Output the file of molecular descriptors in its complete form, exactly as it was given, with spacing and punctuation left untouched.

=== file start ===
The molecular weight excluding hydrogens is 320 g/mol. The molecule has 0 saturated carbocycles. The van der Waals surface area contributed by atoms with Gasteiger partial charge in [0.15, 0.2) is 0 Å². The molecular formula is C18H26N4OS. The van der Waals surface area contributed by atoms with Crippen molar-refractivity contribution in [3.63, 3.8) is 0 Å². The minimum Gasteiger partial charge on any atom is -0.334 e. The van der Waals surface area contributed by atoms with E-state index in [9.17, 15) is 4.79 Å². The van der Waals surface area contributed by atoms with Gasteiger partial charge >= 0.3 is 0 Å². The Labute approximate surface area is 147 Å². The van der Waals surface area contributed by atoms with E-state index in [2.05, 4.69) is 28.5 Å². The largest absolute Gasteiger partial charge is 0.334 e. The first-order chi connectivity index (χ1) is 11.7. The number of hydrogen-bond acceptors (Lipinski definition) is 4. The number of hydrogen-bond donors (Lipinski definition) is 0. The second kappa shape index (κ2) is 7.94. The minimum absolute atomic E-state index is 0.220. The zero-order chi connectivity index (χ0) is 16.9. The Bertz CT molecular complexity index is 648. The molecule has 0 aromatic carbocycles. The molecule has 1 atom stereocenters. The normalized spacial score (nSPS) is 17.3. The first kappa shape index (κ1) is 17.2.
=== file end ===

The molecular weight excluding hydrogens is 320 g/mol. The molecule has 0 saturated carbocycles. The van der Waals surface area contributed by atoms with Gasteiger partial charge in [0.15, 0.2) is 0 Å². The molecular formula is C18H26N4OS. The van der Waals surface area contributed by atoms with Crippen molar-refractivity contribution in [3.63, 3.8) is 0 Å². The minimum Gasteiger partial charge on any atom is -0.334 e. The van der Waals surface area contributed by atoms with E-state index in [9.17, 15) is 4.79 Å². The van der Waals surface area contributed by atoms with Gasteiger partial charge >= 0.3 is 0 Å². The Labute approximate surface area is 147 Å². The van der Waals surface area contributed by atoms with E-state index in [2.05, 4.69) is 28.5 Å². The largest absolute Gasteiger partial charge is 0.334 e. The first-order chi connectivity index (χ1) is 11.7. The number of hydrogen-bond acceptors (Lipinski definition) is 4. The number of hydrogen-bond donors (Lipinski definition) is 0. The second kappa shape index (κ2) is 7.94. The minimum absolute atomic E-state index is 0.220. The zero-order chi connectivity index (χ0) is 16.9. The Bertz CT molecular complexity index is 648. The molecule has 0 aromatic carbocycles. The molecule has 1 atom stereocenters. The normalized spacial score (nSPS) is 17.3. The first kappa shape index (κ1) is 17.2.